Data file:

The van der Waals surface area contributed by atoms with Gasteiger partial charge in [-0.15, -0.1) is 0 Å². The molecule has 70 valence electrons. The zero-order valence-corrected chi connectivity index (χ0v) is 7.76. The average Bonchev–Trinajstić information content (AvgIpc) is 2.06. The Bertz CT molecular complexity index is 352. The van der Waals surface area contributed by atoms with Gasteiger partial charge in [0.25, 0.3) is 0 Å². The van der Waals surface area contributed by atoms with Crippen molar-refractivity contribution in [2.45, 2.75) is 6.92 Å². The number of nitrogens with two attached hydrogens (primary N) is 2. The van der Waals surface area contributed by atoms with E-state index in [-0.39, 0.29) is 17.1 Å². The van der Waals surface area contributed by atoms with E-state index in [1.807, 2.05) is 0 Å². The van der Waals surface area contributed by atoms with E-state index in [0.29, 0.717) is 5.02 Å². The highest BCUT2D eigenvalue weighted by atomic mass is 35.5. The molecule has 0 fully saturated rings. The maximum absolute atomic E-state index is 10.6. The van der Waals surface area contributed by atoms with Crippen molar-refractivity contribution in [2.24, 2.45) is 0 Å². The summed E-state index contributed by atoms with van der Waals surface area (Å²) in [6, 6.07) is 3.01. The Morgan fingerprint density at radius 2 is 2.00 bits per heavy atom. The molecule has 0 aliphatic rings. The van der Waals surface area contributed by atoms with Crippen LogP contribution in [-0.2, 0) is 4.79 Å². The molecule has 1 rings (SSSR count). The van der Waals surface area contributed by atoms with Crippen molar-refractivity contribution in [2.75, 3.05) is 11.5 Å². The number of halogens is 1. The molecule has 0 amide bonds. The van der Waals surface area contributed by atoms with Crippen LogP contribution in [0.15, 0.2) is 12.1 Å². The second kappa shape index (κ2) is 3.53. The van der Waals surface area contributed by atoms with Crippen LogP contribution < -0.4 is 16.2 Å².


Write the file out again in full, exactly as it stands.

The van der Waals surface area contributed by atoms with Gasteiger partial charge in [-0.15, -0.1) is 0 Å². The molecule has 70 valence electrons. The zero-order valence-corrected chi connectivity index (χ0v) is 7.76. The average Bonchev–Trinajstić information content (AvgIpc) is 2.06. The Bertz CT molecular complexity index is 352. The van der Waals surface area contributed by atoms with Gasteiger partial charge in [0.25, 0.3) is 0 Å². The van der Waals surface area contributed by atoms with Crippen molar-refractivity contribution in [2.45, 2.75) is 6.92 Å². The number of nitrogens with two attached hydrogens (primary N) is 2. The van der Waals surface area contributed by atoms with E-state index in [-0.39, 0.29) is 17.1 Å². The van der Waals surface area contributed by atoms with E-state index in [1.807, 2.05) is 0 Å². The van der Waals surface area contributed by atoms with E-state index in [0.29, 0.717) is 5.02 Å². The highest BCUT2D eigenvalue weighted by atomic mass is 35.5. The molecule has 0 fully saturated rings. The maximum absolute atomic E-state index is 10.6. The van der Waals surface area contributed by atoms with Crippen molar-refractivity contribution in [2.24, 2.45) is 0 Å². The summed E-state index contributed by atoms with van der Waals surface area (Å²) in [6, 6.07) is 3.01. The Morgan fingerprint density at radius 2 is 2.00 bits per heavy atom. The molecule has 0 aliphatic rings. The van der Waals surface area contributed by atoms with Crippen LogP contribution in [-0.2, 0) is 4.79 Å². The molecule has 1 rings (SSSR count). The van der Waals surface area contributed by atoms with Crippen molar-refractivity contribution in [2.75, 3.05) is 11.5 Å². The number of halogens is 1. The molecule has 0 amide bonds. The van der Waals surface area contributed by atoms with Crippen LogP contribution in [0.15, 0.2) is 12.1 Å². The second kappa shape index (κ2) is 3.53. The van der Waals surface area contributed by atoms with Crippen LogP contribution < -0.4 is 16.2 Å².